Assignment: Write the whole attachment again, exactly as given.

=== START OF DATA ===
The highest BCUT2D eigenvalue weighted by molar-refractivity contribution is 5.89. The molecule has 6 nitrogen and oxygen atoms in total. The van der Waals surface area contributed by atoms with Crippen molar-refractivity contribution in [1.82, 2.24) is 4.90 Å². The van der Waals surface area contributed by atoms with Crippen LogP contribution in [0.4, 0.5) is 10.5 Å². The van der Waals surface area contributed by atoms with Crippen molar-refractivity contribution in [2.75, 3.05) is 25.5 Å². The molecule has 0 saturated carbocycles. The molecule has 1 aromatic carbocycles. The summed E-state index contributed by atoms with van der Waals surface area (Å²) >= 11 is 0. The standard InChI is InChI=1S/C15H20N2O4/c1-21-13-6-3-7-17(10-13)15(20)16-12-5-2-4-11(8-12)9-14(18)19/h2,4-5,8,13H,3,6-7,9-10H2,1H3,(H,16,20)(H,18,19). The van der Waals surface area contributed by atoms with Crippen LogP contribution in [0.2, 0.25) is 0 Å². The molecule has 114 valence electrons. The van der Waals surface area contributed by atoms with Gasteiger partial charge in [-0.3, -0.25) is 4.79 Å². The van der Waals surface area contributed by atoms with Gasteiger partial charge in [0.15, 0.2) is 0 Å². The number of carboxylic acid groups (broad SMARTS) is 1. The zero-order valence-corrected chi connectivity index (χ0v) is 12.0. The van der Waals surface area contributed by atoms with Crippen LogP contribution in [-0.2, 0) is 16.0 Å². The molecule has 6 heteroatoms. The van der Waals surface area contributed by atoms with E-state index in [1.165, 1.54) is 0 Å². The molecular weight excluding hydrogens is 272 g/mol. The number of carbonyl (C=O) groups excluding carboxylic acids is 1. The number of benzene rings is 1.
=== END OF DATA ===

The highest BCUT2D eigenvalue weighted by molar-refractivity contribution is 5.89. The molecule has 6 nitrogen and oxygen atoms in total. The van der Waals surface area contributed by atoms with Crippen molar-refractivity contribution in [1.82, 2.24) is 4.90 Å². The van der Waals surface area contributed by atoms with Crippen LogP contribution in [0.4, 0.5) is 10.5 Å². The van der Waals surface area contributed by atoms with Crippen molar-refractivity contribution in [2.75, 3.05) is 25.5 Å². The molecule has 0 saturated carbocycles. The molecule has 1 aromatic carbocycles. The summed E-state index contributed by atoms with van der Waals surface area (Å²) >= 11 is 0. The standard InChI is InChI=1S/C15H20N2O4/c1-21-13-6-3-7-17(10-13)15(20)16-12-5-2-4-11(8-12)9-14(18)19/h2,4-5,8,13H,3,6-7,9-10H2,1H3,(H,16,20)(H,18,19). The van der Waals surface area contributed by atoms with Crippen LogP contribution in [0.2, 0.25) is 0 Å². The molecule has 114 valence electrons. The van der Waals surface area contributed by atoms with Gasteiger partial charge in [-0.3, -0.25) is 4.79 Å². The van der Waals surface area contributed by atoms with Gasteiger partial charge in [0.15, 0.2) is 0 Å². The number of carboxylic acid groups (broad SMARTS) is 1. The zero-order valence-corrected chi connectivity index (χ0v) is 12.0. The van der Waals surface area contributed by atoms with Crippen LogP contribution in [-0.2, 0) is 16.0 Å². The molecule has 6 heteroatoms. The van der Waals surface area contributed by atoms with E-state index in [1.165, 1.54) is 0 Å². The molecular weight excluding hydrogens is 272 g/mol. The number of carbonyl (C=O) groups excluding carboxylic acids is 1. The number of benzene rings is 1.